However, it may be argued that the money raised from allottees under a real estate project is an advance payment for a future asset (or the property allotted to them). It is not an explicit loan given to the developer against receipt of interest, or similar consideration for the time value of money, and therefore may not qualify as financial debt.
Do the amendments affect the priority of real estate allottees in the waterfall under liquidation?
During the corporate insolvency resolution process, a committee of creditors (comprising of all financial creditors) may choose to: (i) resolve the debtor company, or (ii) liquidate (sell) the debtor’s assets to repay loans. If no decision is made by the committee within the prescribed time period, the debtor’s assets are liquidated to repay the debt. In case of liquidation, secured creditors are paid first after payment of the resolution fees and other resolution costs. Secured creditors are those whose loans are backed by collateral (security). This is followed by payment of employee wages, and then payment to all the unsecured creditors.
While the Bill classifies allottees as financial creditors, it does not specify whether they would be treated as secured or unsecured creditors. Therefore, their position in the order of priority is not clear.
What amendments have been proposed regarding Micro, Small, and Medium Enterprises (MSMEs)?
Earlier this year, the Code was amended to prohibit certain persons from submitting a resolution plan. These include: (i) wilful defaulters, (ii) promoters or management of the company if it has an outstanding non-performing asset (NPA) for over a year, and (iii) disqualified directors, among others. Further, it barred the sale of property of a defaulter to such persons during liquidation. One of the concerns raised was that in case of some MSMEs, the promoter may be the only person submitting a plan to revive the company. In such cases, the defaulting firm will go into liquidation even if there could have been a viable resolution plan.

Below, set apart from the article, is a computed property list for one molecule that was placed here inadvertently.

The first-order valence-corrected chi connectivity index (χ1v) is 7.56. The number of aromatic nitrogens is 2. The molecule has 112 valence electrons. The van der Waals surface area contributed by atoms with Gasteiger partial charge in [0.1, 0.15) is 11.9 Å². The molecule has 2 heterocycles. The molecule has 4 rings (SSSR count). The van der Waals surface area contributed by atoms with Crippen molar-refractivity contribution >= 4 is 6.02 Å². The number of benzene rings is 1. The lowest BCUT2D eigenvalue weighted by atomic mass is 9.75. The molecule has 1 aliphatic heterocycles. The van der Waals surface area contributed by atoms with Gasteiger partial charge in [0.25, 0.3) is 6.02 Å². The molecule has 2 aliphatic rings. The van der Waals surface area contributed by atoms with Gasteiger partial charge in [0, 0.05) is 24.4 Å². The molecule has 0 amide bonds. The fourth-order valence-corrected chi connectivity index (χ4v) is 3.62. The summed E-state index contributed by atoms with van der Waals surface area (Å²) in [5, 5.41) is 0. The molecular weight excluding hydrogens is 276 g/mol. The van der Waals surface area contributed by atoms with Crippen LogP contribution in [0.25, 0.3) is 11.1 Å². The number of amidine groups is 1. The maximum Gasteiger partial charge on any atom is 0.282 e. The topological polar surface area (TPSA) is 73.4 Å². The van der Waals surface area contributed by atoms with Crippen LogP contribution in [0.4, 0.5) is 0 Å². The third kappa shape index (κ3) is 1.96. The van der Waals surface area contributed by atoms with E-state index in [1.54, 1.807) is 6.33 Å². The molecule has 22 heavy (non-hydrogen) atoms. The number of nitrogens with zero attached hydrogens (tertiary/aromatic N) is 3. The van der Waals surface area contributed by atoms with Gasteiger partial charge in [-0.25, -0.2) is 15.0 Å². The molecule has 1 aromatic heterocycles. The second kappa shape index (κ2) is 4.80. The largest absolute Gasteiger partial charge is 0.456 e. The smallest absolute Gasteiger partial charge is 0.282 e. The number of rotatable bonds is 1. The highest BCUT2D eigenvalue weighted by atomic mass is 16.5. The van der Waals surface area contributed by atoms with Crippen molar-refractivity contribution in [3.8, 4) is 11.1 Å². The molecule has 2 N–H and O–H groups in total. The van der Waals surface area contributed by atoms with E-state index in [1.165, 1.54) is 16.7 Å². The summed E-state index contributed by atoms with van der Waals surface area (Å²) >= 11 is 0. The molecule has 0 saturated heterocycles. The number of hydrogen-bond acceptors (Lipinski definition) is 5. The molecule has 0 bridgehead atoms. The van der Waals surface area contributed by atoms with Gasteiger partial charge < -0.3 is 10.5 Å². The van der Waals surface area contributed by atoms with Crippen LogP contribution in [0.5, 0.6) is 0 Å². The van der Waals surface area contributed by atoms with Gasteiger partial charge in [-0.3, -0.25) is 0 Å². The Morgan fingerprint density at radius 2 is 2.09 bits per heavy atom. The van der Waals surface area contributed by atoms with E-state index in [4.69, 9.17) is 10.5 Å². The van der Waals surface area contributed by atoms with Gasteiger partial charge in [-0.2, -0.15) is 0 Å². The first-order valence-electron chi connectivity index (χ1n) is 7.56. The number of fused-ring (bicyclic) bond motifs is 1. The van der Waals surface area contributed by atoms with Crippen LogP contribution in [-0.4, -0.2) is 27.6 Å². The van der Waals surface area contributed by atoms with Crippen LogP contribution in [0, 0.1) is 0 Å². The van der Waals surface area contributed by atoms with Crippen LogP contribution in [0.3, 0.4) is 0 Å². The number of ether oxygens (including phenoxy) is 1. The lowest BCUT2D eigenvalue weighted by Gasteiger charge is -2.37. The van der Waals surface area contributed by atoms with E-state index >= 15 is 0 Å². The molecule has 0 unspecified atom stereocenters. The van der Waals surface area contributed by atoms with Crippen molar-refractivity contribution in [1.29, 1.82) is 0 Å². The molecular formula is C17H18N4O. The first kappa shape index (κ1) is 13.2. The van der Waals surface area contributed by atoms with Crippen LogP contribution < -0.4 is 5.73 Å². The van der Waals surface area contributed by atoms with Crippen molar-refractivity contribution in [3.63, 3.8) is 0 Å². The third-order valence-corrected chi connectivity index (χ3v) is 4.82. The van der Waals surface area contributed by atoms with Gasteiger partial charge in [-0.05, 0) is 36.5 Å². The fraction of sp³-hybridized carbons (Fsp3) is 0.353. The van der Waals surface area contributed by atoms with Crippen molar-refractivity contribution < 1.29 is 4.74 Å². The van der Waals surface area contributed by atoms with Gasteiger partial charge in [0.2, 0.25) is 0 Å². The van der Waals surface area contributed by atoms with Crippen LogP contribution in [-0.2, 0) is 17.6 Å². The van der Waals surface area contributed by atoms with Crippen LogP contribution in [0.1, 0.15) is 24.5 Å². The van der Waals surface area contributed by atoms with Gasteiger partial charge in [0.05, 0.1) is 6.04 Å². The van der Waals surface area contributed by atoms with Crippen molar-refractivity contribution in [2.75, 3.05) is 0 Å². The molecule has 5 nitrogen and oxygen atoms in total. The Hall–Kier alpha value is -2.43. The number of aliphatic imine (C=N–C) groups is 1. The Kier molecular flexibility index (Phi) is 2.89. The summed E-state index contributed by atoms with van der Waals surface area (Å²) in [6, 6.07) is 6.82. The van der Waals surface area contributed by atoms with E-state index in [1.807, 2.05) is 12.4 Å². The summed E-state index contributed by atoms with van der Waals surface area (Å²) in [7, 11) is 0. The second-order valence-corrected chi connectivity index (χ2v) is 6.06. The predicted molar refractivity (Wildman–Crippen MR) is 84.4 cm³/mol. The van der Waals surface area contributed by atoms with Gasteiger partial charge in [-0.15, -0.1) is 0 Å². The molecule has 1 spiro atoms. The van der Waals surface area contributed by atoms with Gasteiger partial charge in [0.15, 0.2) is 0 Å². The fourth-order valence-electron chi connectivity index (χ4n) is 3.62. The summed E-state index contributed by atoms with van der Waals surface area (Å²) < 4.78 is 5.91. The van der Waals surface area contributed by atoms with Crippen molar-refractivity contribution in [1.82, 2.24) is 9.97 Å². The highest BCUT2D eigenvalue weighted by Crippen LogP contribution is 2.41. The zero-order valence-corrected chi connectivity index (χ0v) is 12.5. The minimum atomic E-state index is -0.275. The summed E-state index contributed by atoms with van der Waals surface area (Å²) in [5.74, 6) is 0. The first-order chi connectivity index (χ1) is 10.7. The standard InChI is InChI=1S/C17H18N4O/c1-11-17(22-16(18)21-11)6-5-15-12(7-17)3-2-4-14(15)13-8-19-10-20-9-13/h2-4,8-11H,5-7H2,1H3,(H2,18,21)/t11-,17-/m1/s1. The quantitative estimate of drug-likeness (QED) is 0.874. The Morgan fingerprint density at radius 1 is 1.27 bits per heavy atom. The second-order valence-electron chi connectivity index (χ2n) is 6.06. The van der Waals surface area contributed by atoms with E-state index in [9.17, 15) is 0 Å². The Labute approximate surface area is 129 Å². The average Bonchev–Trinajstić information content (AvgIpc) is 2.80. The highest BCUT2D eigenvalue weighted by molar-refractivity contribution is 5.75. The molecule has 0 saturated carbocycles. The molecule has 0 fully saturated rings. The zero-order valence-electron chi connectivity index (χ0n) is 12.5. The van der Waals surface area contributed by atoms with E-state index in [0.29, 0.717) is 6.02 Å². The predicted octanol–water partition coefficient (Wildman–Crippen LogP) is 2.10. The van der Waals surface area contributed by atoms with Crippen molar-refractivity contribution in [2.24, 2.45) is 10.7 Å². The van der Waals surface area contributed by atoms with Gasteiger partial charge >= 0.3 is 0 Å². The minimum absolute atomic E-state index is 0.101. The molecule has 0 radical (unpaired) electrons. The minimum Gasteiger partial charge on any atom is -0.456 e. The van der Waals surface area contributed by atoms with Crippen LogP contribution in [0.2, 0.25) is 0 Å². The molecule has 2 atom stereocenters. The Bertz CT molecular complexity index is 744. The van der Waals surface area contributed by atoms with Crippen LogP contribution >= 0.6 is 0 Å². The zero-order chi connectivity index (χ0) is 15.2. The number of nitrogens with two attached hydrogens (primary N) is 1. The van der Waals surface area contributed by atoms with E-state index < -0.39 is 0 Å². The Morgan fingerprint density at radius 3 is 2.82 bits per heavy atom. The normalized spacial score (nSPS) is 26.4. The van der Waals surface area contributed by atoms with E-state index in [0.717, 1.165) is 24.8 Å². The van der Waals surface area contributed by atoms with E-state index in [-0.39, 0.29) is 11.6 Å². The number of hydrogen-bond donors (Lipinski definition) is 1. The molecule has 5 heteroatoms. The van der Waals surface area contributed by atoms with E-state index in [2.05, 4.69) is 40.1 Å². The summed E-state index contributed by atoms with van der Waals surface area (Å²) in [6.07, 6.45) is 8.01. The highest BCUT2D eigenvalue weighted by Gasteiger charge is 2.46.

The Bill amends the criteria which prohibits certain persons from submitting a resolution plan. For example, the Code prohibits a person from being a resolution applicant if his account has been identified as a NPA for more than a year. The Bill provides that this criterion will not apply if such an applicant is a financial entity, and is not a related party to the debtor (with certain exceptions). Further, if the NPA was acquired under a resolution plan under this Code, then this criterion will not apply for a period of three years (instead of one). Secondly, the Code also bars a guarantor of a defaulter from being an applicant. The Bill specifies that such a bar will apply if such guarantee has been invoked by the creditor and remains unpaid.